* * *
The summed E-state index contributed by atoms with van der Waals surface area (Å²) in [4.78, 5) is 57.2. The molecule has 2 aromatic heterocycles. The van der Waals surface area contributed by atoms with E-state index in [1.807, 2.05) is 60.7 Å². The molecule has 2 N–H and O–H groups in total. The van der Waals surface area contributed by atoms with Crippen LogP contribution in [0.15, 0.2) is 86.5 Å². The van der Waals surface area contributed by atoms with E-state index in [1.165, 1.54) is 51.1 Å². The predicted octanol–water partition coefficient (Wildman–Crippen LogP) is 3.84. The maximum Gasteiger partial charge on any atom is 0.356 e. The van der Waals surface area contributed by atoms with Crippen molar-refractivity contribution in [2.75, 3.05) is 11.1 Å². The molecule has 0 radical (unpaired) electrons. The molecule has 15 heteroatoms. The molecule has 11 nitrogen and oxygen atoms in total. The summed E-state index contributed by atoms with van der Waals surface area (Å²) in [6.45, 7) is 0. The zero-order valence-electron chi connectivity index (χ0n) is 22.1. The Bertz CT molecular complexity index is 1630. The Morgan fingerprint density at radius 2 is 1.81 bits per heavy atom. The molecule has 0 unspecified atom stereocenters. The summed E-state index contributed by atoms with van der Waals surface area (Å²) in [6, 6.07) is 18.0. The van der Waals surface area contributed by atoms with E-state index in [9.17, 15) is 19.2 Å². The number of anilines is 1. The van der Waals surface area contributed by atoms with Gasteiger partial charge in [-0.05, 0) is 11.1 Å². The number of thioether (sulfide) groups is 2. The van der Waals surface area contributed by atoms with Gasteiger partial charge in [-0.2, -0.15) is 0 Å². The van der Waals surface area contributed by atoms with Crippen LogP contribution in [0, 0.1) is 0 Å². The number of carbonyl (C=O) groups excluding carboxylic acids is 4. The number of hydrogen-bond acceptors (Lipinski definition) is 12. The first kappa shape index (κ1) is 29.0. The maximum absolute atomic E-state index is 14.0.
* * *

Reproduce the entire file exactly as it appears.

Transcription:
The summed E-state index contributed by atoms with van der Waals surface area (Å²) in [4.78, 5) is 57.2. The molecule has 2 aromatic heterocycles. The van der Waals surface area contributed by atoms with E-state index in [1.807, 2.05) is 60.7 Å². The molecule has 2 N–H and O–H groups in total. The van der Waals surface area contributed by atoms with Crippen LogP contribution in [0.15, 0.2) is 86.5 Å². The van der Waals surface area contributed by atoms with E-state index in [1.165, 1.54) is 51.1 Å². The predicted octanol–water partition coefficient (Wildman–Crippen LogP) is 3.84. The maximum Gasteiger partial charge on any atom is 0.356 e. The van der Waals surface area contributed by atoms with Crippen molar-refractivity contribution in [2.75, 3.05) is 11.1 Å². The molecule has 0 radical (unpaired) electrons. The molecule has 15 heteroatoms. The molecule has 11 nitrogen and oxygen atoms in total. The summed E-state index contributed by atoms with van der Waals surface area (Å²) in [6.45, 7) is 0. The zero-order valence-electron chi connectivity index (χ0n) is 22.1. The Bertz CT molecular complexity index is 1630. The Morgan fingerprint density at radius 2 is 1.81 bits per heavy atom. The molecule has 0 unspecified atom stereocenters. The summed E-state index contributed by atoms with van der Waals surface area (Å²) in [6, 6.07) is 18.0. The van der Waals surface area contributed by atoms with E-state index in [9.17, 15) is 19.2 Å². The number of anilines is 1. The van der Waals surface area contributed by atoms with Gasteiger partial charge in [-0.05, 0) is 11.1 Å². The number of thioether (sulfide) groups is 2. The van der Waals surface area contributed by atoms with Gasteiger partial charge in [-0.2, -0.15) is 0 Å². The van der Waals surface area contributed by atoms with Crippen LogP contribution in [0, 0.1) is 0 Å². The number of carbonyl (C=O) groups excluding carboxylic acids is 4. The number of hydrogen-bond acceptors (Lipinski definition) is 12. The first kappa shape index (κ1) is 29.0. The maximum absolute atomic E-state index is 14.0.